Words for sale

Ever thought about being your own boss? Of course you have. Sleep in! Watch bad daytime TV! Have no boss! Work when and how you like – in your pyjamas, or better still, naked! Yes, the temptations are all present and correct. Of course, for those of us who make our living by shaping the words into magnificent forms, being your own boss is often about freelancing.

Perhaps it provides an insight into my personality type, but I don’t believe I could be a full-time freelance writer. I need to know where my next pay cheque is coming from, and the thought of demanding someone pay an overdue invoice so I can pay my rent fills me with dread. A quote from American humourist Robert Benchley seems appropriate: “A freelance writer is one who is paid per word, per piece, or perhaps.” [Benchley evidently did indeed have a way with words – this is one of his most famous quotes: “Drawing on my fine command of the English language, I said nothing”]

In the rare instances where I’ve freelanced it’s been more about luck than any particular skill I possess in convincing someone to accept my words. It’s primarily been through friends or former colleagues who are now in editorial roles. In other words, while I would always hope that talent will win out, the old mantra appears to be true: it’s not about how good you are, it’s who you know.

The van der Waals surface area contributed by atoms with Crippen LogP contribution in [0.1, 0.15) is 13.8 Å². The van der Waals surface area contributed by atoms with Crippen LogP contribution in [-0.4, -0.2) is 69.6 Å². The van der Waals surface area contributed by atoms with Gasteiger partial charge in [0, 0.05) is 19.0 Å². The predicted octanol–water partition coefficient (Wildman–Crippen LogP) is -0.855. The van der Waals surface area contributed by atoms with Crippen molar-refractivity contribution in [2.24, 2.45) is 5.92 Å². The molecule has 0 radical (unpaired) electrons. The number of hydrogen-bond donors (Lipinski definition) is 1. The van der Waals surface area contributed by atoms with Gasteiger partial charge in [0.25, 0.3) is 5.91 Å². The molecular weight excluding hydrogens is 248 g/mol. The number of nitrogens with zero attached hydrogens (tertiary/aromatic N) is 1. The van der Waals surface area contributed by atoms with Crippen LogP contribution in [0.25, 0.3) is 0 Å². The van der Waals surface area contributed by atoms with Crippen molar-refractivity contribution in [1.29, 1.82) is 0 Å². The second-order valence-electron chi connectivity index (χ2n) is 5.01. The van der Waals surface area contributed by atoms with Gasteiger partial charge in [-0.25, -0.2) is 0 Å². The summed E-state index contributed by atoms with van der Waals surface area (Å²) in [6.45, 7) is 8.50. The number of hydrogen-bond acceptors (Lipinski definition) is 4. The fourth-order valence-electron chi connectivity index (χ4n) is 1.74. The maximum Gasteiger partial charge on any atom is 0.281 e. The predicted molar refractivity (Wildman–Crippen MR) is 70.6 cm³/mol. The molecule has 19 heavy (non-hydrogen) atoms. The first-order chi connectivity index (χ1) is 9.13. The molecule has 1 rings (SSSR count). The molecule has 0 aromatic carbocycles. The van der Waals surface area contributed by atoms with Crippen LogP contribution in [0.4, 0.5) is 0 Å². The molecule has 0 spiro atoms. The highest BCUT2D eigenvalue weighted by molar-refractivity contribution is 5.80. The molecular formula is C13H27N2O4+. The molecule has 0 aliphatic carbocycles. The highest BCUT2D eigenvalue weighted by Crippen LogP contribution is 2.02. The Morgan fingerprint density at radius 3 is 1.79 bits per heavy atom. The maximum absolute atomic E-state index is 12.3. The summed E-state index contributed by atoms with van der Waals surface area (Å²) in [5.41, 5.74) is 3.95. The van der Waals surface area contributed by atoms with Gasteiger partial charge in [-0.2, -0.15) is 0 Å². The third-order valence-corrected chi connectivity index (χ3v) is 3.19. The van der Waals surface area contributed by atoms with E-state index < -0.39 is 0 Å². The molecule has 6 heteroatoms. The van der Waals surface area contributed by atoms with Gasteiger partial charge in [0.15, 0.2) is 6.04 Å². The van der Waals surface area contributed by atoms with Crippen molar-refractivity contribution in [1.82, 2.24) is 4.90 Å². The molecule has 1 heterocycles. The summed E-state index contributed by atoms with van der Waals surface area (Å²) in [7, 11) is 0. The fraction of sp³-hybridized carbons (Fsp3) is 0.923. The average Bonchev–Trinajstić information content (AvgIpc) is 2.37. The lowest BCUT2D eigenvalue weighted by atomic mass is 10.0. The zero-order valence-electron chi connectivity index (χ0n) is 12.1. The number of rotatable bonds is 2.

No, full-time freelancing is not for me. However, I greatly admire those who strike out on their own and fearlessly shop their wares – in this case the written word – around town.

Now that we’ve established that I’m no expert, let me introduce someone who is. The very talented Sarah Megginson has freelanced for most of her working life. It’s something she’s done on the side even when she’s had full-time jobs. Now she makes a living from freelancing full-time. She’s also just become a new mum. How does she do it? What insights can she provide? What are the highs, the lows? I interviewed Sarah recently, and she shares her thoughts below.